To complicate matters even further, a distillery can make a variety of different products—think of a distillery company in the United States producing both bourbon and rye whiskeys. The name on the bottle can be exactly the same (High West), but their products are different (Rendezvous Rye and American Prairie Bourbon). Same company, both whiskeys, different ingredients. Some regions are trying to garner legal protection for their “unique” product, such as Stranahan’s “Colorado Whiskey,” which tells you nothing about the contents, but strictly where it’s made. Most of these titles are not legal mandates. If in doubt, check it out… on the internet. A quick search of whatever terminology is on a bottle of whiskey more than these basics can tell you specifically what you’re about to consume. And while some labels keep their specific mash bills a secret, you can usually get at least a picture of whether you’ll be downing that spicy rye, peaty Scotch, sweet bourbon, or another combination.
You’ll also see age labels. While there are no legal aging requirements for whiskey as a broad category, certain subcategories must be aged in the barrels for certain lengths of time. That’s exactly what these age statements signal to us—how long it was kept in the barrel to soak up the oaky goodness or other flavors imparted therein. While age statements often disclose to us whether that drink is going to bite us on the nose with a potent sting of alcohol (younger) or have bonded those harsh qualities off with oxygen to create a smooth finish (think 20 years, my friend), they don’t always mean “good” or “bad” if you don’t like the grain something is made up of.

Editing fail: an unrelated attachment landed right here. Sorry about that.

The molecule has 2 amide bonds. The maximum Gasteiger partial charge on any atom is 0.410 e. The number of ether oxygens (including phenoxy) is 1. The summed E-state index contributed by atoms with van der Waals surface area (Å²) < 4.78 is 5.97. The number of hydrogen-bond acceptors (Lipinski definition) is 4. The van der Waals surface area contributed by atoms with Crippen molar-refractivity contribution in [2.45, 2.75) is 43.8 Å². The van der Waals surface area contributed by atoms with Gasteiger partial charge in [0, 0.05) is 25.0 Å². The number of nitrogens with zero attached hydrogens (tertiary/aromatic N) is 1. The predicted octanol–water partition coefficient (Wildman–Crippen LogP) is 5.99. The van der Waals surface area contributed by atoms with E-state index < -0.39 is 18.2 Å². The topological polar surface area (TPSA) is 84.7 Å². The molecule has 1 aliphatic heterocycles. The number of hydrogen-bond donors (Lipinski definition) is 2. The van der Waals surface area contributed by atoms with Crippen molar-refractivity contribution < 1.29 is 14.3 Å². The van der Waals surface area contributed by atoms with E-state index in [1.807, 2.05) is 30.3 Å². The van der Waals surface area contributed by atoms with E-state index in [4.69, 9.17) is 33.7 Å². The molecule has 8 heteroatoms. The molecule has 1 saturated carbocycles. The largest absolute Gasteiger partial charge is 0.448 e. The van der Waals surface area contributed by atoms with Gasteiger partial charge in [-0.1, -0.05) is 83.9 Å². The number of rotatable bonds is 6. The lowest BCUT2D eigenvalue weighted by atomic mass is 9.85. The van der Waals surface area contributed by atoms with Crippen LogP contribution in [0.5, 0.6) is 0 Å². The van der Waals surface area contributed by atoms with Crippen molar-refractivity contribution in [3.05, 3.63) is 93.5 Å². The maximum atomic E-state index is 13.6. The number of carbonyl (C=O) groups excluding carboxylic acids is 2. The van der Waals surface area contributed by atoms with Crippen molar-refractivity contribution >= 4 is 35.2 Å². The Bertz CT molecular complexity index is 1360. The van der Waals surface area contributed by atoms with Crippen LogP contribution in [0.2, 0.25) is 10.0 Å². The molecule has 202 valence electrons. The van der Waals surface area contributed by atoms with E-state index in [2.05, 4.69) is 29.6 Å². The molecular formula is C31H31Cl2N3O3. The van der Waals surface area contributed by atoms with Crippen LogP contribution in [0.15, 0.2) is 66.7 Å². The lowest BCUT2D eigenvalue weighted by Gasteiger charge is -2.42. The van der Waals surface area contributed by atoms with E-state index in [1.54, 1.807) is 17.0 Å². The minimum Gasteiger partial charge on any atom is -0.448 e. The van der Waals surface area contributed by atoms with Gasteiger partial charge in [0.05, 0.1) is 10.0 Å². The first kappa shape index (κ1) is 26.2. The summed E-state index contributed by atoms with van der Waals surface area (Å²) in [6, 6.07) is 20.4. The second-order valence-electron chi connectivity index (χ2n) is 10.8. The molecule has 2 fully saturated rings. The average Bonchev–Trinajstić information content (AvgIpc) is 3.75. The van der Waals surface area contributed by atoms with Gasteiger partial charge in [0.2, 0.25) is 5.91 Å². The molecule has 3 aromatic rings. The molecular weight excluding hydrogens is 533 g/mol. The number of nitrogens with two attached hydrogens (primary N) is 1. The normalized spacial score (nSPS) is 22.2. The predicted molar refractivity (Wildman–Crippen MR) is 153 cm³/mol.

Yes, it does get a lot more complicated. But these are the first steps into the world of whiskey. Whiskey is a broad category that encompasses drinks made from distilled grain. That’s it. Know that it’s the big category, and if you can be more specific with your language when ordering, try it out. If you like corn, order bourbon. If you enjoy some spice and heat, get a rye. Want the earthy, smoky connection to a faraway land and tradition while you’re in the states? Order that glass of Scotch. Just know that if you only ask for “whiskey” you could get a huge breadth of flavors and styles from all over the world, so you might as well order what you like.
Have questions or comments about the world of whiskey? Comment below, or send Taylor an email at firstname.lastname@example.org. Also, be sure to check out our conversation about alcohol in Episode 5: Alcohol.
Drink safely, legally, and with a smile!
Hi! I'm Taylor Vogel, one of the hosts of SHELTERED: the Podcast and each week, I'll be bringing you some written content along with the podcast that connects you and yours more deeply with the topics discussed on the show.